It was supposed to have been the big political event of April, but the announcement of Labour’s leadership result was a low-key affair yesterday, with relatively little fanfare, overshadowed by the terrifying coronavirus crisis that has swept across Britain.
As expected, Keir Starmer, the party’s shadow Brexit secretary, was decisively endorsed by Labour members and supporters. In a sober, impressive address, he spoke of Labour’s mission in the coming weeks to save lives and protect the country through constructive opposition.
Starmer takes over not just at a time of unprecedented national crisis, but a difficult juncture for his party. His victory comes after its most disastrous election defeat since 1935, the product of a party that was mired in institutional antisemitism, divisions over Brexit and voters’ dislike of Jeremy Corbyn.
During the three-month leadership campaign, Starmer has not proved as willing as his rival Lisa Nandy to speak hard truths to members about the reasons for Labour’s defeat. But he was not the candidate endorsed by Corbyn and his election marks a welcome fresh start.
There are a number of daunting tasks on Starmer’s to-do list. The first is to get the substance and tenor of opposition right in these extraordinary times. Britain is crying out for a mature and responsible opposition that can forensically hold this government, whose response to the coronavirus pandemic has been marred by a lack of preparedness and transparency, to account. In recent weeks, frontbenchers such as the shadow health secretary, Jon Ashworth, have led the way in asking appropriately tough questions of government about some of the chaotic aspects of its response, for example in its tardy procurement of ventilators, personal protective equipment and testing capacity, without looking like they are seeking to make political capital. Starmer must press for proper parliamentary scrutiny, even while MPs are not meeting in Westminster.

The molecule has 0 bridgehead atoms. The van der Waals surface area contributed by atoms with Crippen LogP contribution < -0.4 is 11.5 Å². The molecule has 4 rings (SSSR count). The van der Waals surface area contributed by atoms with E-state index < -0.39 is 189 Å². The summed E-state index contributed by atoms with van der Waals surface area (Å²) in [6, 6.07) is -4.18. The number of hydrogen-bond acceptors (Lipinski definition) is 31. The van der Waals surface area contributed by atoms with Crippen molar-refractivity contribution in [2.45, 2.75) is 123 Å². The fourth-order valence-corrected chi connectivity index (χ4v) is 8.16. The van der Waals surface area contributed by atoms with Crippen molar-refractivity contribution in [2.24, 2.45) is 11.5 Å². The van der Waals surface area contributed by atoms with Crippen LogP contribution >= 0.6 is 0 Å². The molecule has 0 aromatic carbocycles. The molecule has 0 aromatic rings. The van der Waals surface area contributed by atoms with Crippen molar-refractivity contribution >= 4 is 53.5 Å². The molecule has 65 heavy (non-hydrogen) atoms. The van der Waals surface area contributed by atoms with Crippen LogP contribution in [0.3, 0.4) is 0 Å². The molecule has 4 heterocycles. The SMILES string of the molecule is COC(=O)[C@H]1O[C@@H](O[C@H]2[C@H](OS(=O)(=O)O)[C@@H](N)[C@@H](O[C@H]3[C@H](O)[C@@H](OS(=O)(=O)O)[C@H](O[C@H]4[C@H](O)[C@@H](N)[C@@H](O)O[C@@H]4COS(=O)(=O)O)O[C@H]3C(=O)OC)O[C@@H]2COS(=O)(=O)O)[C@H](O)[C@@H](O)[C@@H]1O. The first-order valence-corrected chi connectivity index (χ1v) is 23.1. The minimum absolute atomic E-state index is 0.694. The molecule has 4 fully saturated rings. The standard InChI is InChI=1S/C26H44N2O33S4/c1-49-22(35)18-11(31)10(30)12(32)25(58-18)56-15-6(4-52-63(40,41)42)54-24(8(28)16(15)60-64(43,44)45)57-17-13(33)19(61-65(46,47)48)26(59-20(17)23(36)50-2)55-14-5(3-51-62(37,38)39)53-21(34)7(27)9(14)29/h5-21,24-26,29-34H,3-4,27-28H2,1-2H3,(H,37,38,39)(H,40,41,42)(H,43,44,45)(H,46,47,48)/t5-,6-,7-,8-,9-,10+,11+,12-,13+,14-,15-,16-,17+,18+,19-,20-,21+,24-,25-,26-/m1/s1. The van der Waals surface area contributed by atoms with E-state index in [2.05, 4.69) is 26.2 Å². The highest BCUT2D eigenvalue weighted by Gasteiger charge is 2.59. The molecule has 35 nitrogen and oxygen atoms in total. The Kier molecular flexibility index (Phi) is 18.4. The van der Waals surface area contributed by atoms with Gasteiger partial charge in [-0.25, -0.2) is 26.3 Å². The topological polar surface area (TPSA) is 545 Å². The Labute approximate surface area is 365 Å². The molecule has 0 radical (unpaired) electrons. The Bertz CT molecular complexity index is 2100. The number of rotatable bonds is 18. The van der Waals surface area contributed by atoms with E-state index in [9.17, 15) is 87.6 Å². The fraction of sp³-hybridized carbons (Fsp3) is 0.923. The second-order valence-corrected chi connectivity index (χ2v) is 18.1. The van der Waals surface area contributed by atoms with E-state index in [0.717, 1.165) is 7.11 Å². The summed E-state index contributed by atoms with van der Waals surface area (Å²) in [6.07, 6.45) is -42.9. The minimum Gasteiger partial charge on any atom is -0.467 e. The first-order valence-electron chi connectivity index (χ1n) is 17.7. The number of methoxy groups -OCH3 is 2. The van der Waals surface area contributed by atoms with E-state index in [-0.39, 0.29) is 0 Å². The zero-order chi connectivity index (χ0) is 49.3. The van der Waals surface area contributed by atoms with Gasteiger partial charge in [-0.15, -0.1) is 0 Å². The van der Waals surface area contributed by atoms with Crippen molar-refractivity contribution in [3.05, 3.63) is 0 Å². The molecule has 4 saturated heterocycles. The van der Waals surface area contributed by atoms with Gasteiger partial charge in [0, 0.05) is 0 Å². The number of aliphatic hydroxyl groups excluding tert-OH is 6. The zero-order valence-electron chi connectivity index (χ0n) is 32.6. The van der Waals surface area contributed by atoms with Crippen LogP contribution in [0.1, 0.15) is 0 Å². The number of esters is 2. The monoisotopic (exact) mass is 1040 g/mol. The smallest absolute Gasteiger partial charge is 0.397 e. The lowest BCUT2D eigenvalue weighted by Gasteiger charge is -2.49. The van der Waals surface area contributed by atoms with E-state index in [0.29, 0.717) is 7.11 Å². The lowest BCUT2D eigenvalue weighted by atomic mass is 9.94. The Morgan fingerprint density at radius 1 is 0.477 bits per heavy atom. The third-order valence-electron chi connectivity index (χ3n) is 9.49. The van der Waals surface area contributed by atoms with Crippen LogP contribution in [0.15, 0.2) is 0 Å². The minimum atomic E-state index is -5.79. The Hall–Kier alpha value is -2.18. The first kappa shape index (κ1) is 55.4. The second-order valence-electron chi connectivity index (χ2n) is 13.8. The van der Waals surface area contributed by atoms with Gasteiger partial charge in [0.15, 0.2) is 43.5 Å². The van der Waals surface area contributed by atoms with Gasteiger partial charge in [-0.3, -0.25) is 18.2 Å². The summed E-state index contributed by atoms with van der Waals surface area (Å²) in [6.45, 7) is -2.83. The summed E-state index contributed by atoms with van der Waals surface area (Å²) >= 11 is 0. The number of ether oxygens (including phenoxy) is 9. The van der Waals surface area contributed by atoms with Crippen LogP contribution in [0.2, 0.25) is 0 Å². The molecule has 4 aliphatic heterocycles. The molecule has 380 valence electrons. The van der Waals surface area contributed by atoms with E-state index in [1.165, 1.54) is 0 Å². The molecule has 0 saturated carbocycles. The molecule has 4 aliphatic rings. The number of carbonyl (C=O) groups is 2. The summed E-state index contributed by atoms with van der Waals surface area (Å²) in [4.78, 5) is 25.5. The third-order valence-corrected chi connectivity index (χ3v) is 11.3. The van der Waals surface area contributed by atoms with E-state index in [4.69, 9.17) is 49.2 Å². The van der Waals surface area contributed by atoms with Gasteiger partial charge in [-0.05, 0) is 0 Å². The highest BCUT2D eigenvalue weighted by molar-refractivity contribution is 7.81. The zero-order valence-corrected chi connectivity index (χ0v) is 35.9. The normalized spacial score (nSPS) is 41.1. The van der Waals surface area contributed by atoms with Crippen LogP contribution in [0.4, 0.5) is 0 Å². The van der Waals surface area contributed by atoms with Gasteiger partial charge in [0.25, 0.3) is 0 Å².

Further, he must confront the toxic cultures that have polluted his party. Most importantly, he must take responsibility for rooting out antisemitism, including fully implementing the recommendations of the Equality and Human Rights Commission inquiry when it is published. The party has also proved incapable of adjudicating fairly on allegations of sexual harassment. We applaud his commitment to establishing an independent complaints process.
The country faces huge levels of uncertainty as a result of the pandemic, with little clarity about where we will be in a few weeks, let alone six months. The only known is that there will be no going back to normal. Starmer must find a way to set out a vision for a new politics that addresses the societal fragilities that have been so painfully exposed in recent weeks, while holding on to those small shoots that are already emerging from the hardships and losses that many are starting to experience.
The same questions therefore face a party that defines itself through its aspiration for a fairer, greener world – but with new challenges attached. How would a Labour government restore a healthcare system that rightly commands huge national pride, but that will be left ravaged not just by a decade of austerity but a pandemic? What is the best way of restoring dignity and fair reward to work often labelled as “low skill”, but which this crisis has shown we cannot do without, jobs we are expecting people to risk their lives to do while being paid a pittance? How would Labour close the attainment gap between children from poor and affluent backgrounds that will inevitably widen as a result of the long closure of schools? What measures are needed to reduce carbon emissions while ensuring that the richest have to adapt their lifestyles, like the rest of us? And what is the future of Brexit in a probable global recession?
These are questions that can only be convincingly answered by a party of the left. When the worst of the crisis has passed, Britain will need a progressive government more than ever. We are all relying on Starmer to get Labour there.